And in fact why doing definite lines and corners is a great way to school.

Still with me? If you want to see something more interesting go see the post on “Swing over the back.”

There is a nice clip of riding a very gently group of turns.  We’ll add a video of a true corner next week.

Swing over the back

Dale Forbes:

When I first went to Germany I was mystified about something (many things!) they talked about rather constantly.

Swing over the back.

When Elmar, Rudolf’s top rider at the time, was kind enough to visit us in Washington for a week training session in about 1993 he conveyed to us that he did not see riders developing swing in their horses.

I asked him which of our horses were correct over the back?

His answer?  None.


That motley equine crew included several ex race horses, an Arabian, a Morgan and a few crossbred Warmbloods–mostly French lines.  None of these is known to easily develop a softly swinging back.  And told that “Use of the seat was important,” yet knowing nothing about how to go about that, we were failing utterly.

(Sadly, we were lost and stayed lost for quite a while.)

You can’t demand swing, it must be developed, and this is not done by constantly holding against–nor floating off into the ether.  (Though at least that way you are not preventing it!)  The trick  is you have to both allow swing in how you use your back/hip and sometimes lightly encourage it–a combination of regulating the rhythm, supporting lightly with the leg and moderating softly with the seat/hand.

And then not let them do anything that prevents development of swing, like throwing legs or a “passagey” trot for instance. (Running off, chasing the rhythm, roll backs and exuberant bucking are also in the list to avoid as well, but I was feeling snooty and did not want to mention them.  Actually, sometimes a bit of a buck helps–I remember clinging to the neck of one horse in Germany with Rudolf in the corner growling something about, “A sign of a tight back!”  At the time I was certain he was talking about the horse.)

Moving on.

Lacking horses that swing over the back rather naturally, how is a person supposed to learn how to develop that quality?  You can’t teach something you have never felt, or in many cases in the US even seen! 

Below is a short clip of a horse demonstrating a relaxed swing over the back in the very first part of the ride, yesterday morning, with Melynnda Thiessen up.  The horse is a TB/Hannoverian that was bred here in Spokane by Patricia Peterson from one of my stallions, Watson, and a very good Thoroughbred mare.  He spent most of his life in California under one of my other students Kelly McGinnis who has done a very nice job with him.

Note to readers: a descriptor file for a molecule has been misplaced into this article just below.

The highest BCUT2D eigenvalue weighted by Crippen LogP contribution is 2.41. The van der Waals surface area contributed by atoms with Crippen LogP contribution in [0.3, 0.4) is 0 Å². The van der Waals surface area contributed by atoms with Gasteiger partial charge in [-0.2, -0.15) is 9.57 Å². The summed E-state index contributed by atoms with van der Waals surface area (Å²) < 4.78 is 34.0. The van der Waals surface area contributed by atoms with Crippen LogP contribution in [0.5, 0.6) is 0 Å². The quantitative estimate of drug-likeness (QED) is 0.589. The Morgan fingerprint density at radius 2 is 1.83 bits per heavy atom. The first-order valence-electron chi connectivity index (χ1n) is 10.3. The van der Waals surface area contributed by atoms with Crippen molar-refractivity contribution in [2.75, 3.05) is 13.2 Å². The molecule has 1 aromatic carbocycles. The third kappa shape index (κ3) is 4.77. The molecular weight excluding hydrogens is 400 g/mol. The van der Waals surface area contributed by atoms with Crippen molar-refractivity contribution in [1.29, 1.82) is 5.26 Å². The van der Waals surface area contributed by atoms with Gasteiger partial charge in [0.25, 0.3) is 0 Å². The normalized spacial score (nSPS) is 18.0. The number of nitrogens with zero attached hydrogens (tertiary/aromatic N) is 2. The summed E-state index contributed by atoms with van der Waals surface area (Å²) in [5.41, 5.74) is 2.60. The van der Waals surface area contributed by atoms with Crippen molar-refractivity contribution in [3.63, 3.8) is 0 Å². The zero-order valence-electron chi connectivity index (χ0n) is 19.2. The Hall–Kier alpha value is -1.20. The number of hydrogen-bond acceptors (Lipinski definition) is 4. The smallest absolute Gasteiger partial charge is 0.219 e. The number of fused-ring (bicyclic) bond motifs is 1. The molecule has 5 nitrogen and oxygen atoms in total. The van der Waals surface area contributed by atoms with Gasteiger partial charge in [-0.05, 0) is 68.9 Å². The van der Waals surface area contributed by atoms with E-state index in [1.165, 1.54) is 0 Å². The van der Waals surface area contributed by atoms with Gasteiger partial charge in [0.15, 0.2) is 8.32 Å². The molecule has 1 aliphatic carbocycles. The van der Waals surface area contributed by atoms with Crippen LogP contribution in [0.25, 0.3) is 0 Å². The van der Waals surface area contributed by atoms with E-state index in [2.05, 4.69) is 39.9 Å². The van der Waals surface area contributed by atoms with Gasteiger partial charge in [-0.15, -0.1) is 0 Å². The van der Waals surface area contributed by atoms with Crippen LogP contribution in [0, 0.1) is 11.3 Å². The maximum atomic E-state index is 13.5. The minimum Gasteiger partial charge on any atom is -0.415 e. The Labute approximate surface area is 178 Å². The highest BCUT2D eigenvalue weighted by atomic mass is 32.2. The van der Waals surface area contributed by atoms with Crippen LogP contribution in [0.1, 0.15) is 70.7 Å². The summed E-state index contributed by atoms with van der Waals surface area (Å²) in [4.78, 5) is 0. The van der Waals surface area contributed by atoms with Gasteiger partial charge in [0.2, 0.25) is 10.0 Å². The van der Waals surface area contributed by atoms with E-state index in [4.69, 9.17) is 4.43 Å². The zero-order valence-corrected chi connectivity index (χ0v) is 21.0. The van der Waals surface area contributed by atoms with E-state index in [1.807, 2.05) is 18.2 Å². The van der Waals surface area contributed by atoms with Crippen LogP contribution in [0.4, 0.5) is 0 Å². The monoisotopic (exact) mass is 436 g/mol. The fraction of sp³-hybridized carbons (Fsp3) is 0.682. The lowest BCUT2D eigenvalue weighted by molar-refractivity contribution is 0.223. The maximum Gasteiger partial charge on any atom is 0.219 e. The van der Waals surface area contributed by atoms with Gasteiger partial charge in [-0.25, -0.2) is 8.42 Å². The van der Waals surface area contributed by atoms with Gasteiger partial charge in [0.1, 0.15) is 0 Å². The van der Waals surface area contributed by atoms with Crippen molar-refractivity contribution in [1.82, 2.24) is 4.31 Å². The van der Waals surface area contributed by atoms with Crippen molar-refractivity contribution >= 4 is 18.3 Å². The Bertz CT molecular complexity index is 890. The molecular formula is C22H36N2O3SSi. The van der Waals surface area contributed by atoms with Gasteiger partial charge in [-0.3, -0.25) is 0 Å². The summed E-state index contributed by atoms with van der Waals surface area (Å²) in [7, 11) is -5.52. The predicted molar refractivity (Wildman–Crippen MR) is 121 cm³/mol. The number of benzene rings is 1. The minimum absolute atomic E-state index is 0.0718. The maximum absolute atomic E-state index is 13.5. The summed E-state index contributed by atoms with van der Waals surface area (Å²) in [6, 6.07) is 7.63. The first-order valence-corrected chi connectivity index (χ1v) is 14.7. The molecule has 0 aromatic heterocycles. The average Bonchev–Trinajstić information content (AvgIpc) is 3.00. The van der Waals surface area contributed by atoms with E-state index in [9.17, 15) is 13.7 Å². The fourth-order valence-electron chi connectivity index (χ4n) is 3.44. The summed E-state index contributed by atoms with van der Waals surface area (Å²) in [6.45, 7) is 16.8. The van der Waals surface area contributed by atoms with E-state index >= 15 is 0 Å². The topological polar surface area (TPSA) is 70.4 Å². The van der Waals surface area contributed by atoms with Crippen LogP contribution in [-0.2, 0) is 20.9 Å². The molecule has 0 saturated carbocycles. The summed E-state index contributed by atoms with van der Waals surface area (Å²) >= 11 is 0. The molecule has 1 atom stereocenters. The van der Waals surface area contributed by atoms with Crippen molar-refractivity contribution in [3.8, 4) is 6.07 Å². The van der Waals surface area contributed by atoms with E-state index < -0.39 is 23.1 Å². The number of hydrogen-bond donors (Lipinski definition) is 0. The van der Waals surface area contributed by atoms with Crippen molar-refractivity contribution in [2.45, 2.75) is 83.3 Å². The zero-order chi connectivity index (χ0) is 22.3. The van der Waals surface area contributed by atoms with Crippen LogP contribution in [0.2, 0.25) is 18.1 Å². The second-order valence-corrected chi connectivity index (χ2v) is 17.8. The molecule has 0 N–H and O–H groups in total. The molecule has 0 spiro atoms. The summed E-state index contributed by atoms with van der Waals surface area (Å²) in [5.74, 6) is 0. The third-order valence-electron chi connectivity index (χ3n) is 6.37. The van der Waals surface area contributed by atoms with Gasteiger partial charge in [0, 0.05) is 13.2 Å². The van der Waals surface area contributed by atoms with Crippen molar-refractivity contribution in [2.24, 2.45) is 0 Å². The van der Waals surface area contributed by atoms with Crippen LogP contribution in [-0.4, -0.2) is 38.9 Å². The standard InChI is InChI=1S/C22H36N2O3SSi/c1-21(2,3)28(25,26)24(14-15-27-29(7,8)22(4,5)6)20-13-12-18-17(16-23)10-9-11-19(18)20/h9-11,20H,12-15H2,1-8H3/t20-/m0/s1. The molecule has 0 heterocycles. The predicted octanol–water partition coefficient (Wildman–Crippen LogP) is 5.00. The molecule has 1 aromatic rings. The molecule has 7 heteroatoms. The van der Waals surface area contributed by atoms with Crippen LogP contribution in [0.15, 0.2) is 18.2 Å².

If you want to watch it, look for a couple of things in the horse and then the rider as they pass by the camera and head away.


1. Relaxed rise and fall of each of the horse’s hips–creating “swing”.  (Along with good diagonal pairing, engagement, etc all)


2. Relaxed rise and fall of the rider’s hips, to assist/suggest the “swing”.  (Along with control of the upper body, engagement of shoulder, etc all)

THIS IS NOT “swishing” the seat across the saddle laterally, nor gouging the saddle towards the horses ears.  The movement is more like a soft drop that follows the actual movement of the back–and it is done with controlled relaxation–nothing else in the lower pelvis anyway.  It is much more obvious in the horse than the rider, and that is how it should be–subtle.

The above is good riding.  And on a slightly worry-prone horse horse that would LOVE to “throw the legs,” and move in tension.

Long Pause. . . .

How is a person going to do that with rigid hip flexors or knees jammed up against a thigh block?


I feel like a nag saying a lot more about it, because frankly that’s about it.  You are supposed to be able to move your hip–think flexible, not go-go dancer–and stabilize the torso via other methods.  I think I wrote something about that. . .

But in this clip you see a really happy horse.  Of course the other parts of the work were much more “spectacular”–but this is the one I like the best.

Anyway, re training: Leg movement is flashy and easy to see–but it is not right precisely because it is movement through tension.  The swing part?  Just the opposite and we don’t see much encouragement of this difficult and yet basic skill that runs along the longitudinal, not the lateral training of the horse.  (Translation: you don’t get it by leg yielding or stretching per se.) It really doesn’t happen just by lowering the neck, and you need to keep it when you raise the neck anyway, so you can’t depend on that.  Many people interpret it as a long horse falling on the forehand.  It is not.

How come swing is so little practiced or focused on, as it is so helpful to the ride?

We are a backwater, I know it.  But I don’t exactly see great pictures of it in the big leauges anymore either where it seems the correct, actual trot has fairly gone the way of the Dodo.

Anyway, it looks easy and natural in the clip, but just ask Melynnda how difficult this is to learn.  It took me years–and there are a lot of paths on the map.  But it is an essential skill.  Sure, “fancy” is great: a horse wanting to show you his or her stuff.  And though big weird trots are “in” just now, I don’t recall any revisions in the scale of training saying a “passagey” trot was now the desired method of transport.  Swing is fun!  Might keep that in the back of one’s riding mind.  Just a thought!

Hint: Don’t pay much attention to bad riding–it makes you think it is okay. 

(I could watch this for hours!)